It pays to be a paranoid parent

Paranoid Parent? It’s no bad thing…MDD - Header Picture - milk-A&E

There’s many firsts you anticipate as a new parent – the first smile, the first tooth… and the first time you end up in A&E. I knew it would come one day, I just didn’t expect it at six months old.

We were on holiday in Scotland staying in a top hotel, when we put Boo down in the crib. It was one of those ‘two tier’ ones which had a hammock style bed. You always assume these things would be assembled with due love and care. But on this occasion the hotel failed. We had checked it before putting him down. But nonetheless, our son fell through it with a massive crash, and shortly after a red lump appeared on his head.

Head injuries on babies should be taken seriously, so without hesitation we got a taxi immediately to A&E, only to find we had to go to Kids A&E. At least we discovered that buggies fit in black cabs! Following numerous tests, and half our evening in strange surroundings (and on our first night of holiday). Finally, we were given the good news that our precious boy was ok.

Learning the hard way

It was a chilling way to learn an important lesson. You cannot trust ANYONE when it comes to installing equipment for your baby. You have to be paranoid and thorough, and check everything once, twice, thrice yourself. Because sadly, no one will ever care the same way you do.

Strangely enough earlier that morning we were in the cab on the way to the airport. We had requested a baby car seat which had been put in the car. Thankfully I had the foresight to double-check it and sure enough it hadn’t been installed properly either. Annoyingly, the driver flippantly brushed over it, not fully appreciating the gravity of the situation. It wasn’t the first time.

Yet, there’s a couple of things I’ve learnt over the past few months, which I wish someone had shared with me before I had a baby. So, I’ve put them together to share with you here…

What you need to know

  1. Over 40% of parents have witnessed their children choke, and I am one. Thankfully I had watched this – http://www.sja.org.uk/sja/support-us/our-campaigns/baby-choking-the-chokeables.aspx amazing video from St Johns Ambulance so knew what to do, please give it a watch too.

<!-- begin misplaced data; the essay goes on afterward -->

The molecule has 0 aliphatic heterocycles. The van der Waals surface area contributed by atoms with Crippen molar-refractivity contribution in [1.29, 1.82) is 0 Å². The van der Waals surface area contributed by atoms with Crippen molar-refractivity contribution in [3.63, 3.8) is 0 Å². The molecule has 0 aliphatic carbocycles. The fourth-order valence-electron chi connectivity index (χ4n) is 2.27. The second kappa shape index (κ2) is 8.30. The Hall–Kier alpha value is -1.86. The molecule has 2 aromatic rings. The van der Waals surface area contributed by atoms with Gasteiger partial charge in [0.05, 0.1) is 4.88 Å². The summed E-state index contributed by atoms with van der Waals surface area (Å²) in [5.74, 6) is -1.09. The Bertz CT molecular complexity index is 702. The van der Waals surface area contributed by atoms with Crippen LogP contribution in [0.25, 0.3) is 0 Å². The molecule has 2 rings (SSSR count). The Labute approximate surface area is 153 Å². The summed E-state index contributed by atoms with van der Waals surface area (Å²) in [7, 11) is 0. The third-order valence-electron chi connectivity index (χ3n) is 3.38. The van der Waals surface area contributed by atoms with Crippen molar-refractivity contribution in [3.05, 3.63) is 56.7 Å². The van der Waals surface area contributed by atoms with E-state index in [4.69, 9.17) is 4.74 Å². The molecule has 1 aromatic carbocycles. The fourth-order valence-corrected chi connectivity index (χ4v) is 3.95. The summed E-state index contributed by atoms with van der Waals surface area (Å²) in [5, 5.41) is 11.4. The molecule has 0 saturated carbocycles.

2. If you’re ever using a car seat that isn’t yours. Check the instructions (usually on the side) to make sure its installed properly. As I’ve discovered they’re all different and taxi drivers are almost always clueless and don’t often use them, so don’t rely on them to have installed it properly.
  3. Obviously, it goes without saying, if you’re using someone else’s crib/cot, check it. Check it for safety, check that it’s sturdy, check that it has been put up properly. Bring your own sheets and grobag. I’ve stayed in enough hotels now to realise how clueless people are – babies don’t need pillows and bedding. If you don’t use them at home, then don’t use them at a hotel – you always know what is best. Trust your instinct.
  4. If your baby has a head injury, it’s important that they are checked properly, and as we now know – do check if there’s a local Kids A&E first. Also, be sure not to let them sleep for a good few hours after a bang, no matter how hard this may be. It’s important they stay conscious.
  5. If you’re using a high chair at a restaurant check that your baby can fit and that it has been set up properly. Check that the buckle works (the amount of times they are faulty is shocking) and baby is comfortable. If in doubt, use your buggy instead

And Finally

Take the right precautions to keep your baby safe in the company of friend’s pets, here’s something I put together recently – http://milkdrunkdiary.com/?p=2548

I hope you will never need to go through what we did on that day, and if you’ve found this useful, please do share it with friends with babies.

Finally, I want to thank the wonderful medical team at Kids A&E in Edinburgh who looked after us and little Boo so wonderfully. Thank You.

If you found this post useful, read this about being a working Mum, click here >>>